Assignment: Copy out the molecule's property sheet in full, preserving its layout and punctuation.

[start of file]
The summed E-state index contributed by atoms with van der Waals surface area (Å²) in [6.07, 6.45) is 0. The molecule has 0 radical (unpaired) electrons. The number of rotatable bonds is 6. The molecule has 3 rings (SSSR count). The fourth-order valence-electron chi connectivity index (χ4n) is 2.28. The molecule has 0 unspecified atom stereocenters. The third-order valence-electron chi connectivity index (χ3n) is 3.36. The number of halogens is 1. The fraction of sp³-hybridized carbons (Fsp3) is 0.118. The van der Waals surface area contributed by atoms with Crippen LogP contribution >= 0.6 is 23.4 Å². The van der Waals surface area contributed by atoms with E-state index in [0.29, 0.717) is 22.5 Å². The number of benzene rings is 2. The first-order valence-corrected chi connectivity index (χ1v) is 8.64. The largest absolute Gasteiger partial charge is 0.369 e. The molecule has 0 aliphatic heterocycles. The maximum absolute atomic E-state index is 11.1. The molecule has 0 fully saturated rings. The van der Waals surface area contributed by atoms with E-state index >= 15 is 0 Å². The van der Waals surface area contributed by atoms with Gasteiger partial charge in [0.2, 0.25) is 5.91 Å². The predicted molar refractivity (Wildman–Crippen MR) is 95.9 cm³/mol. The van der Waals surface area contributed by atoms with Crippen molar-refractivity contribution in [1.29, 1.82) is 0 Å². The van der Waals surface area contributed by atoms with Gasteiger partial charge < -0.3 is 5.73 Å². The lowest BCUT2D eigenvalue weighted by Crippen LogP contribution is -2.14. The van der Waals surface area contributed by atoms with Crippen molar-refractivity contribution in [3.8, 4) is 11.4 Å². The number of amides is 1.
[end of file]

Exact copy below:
The summed E-state index contributed by atoms with van der Waals surface area (Å²) in [6.07, 6.45) is 0. The molecule has 0 radical (unpaired) electrons. The number of rotatable bonds is 6. The molecule has 3 rings (SSSR count). The fourth-order valence-electron chi connectivity index (χ4n) is 2.28. The molecule has 0 unspecified atom stereocenters. The third-order valence-electron chi connectivity index (χ3n) is 3.36. The number of halogens is 1. The fraction of sp³-hybridized carbons (Fsp3) is 0.118. The van der Waals surface area contributed by atoms with Crippen LogP contribution >= 0.6 is 23.4 Å². The van der Waals surface area contributed by atoms with E-state index in [0.29, 0.717) is 22.5 Å². The number of benzene rings is 2. The first-order valence-corrected chi connectivity index (χ1v) is 8.64. The largest absolute Gasteiger partial charge is 0.369 e. The molecule has 0 aliphatic heterocycles. The maximum absolute atomic E-state index is 11.1. The molecule has 0 fully saturated rings. The van der Waals surface area contributed by atoms with E-state index >= 15 is 0 Å². The van der Waals surface area contributed by atoms with Gasteiger partial charge in [0.2, 0.25) is 5.91 Å². The predicted molar refractivity (Wildman–Crippen MR) is 95.9 cm³/mol. The van der Waals surface area contributed by atoms with Crippen molar-refractivity contribution in [1.29, 1.82) is 0 Å². The van der Waals surface area contributed by atoms with Gasteiger partial charge < -0.3 is 5.73 Å². The lowest BCUT2D eigenvalue weighted by Crippen LogP contribution is -2.14. The van der Waals surface area contributed by atoms with Crippen molar-refractivity contribution in [3.8, 4) is 11.4 Å². The number of amides is 1.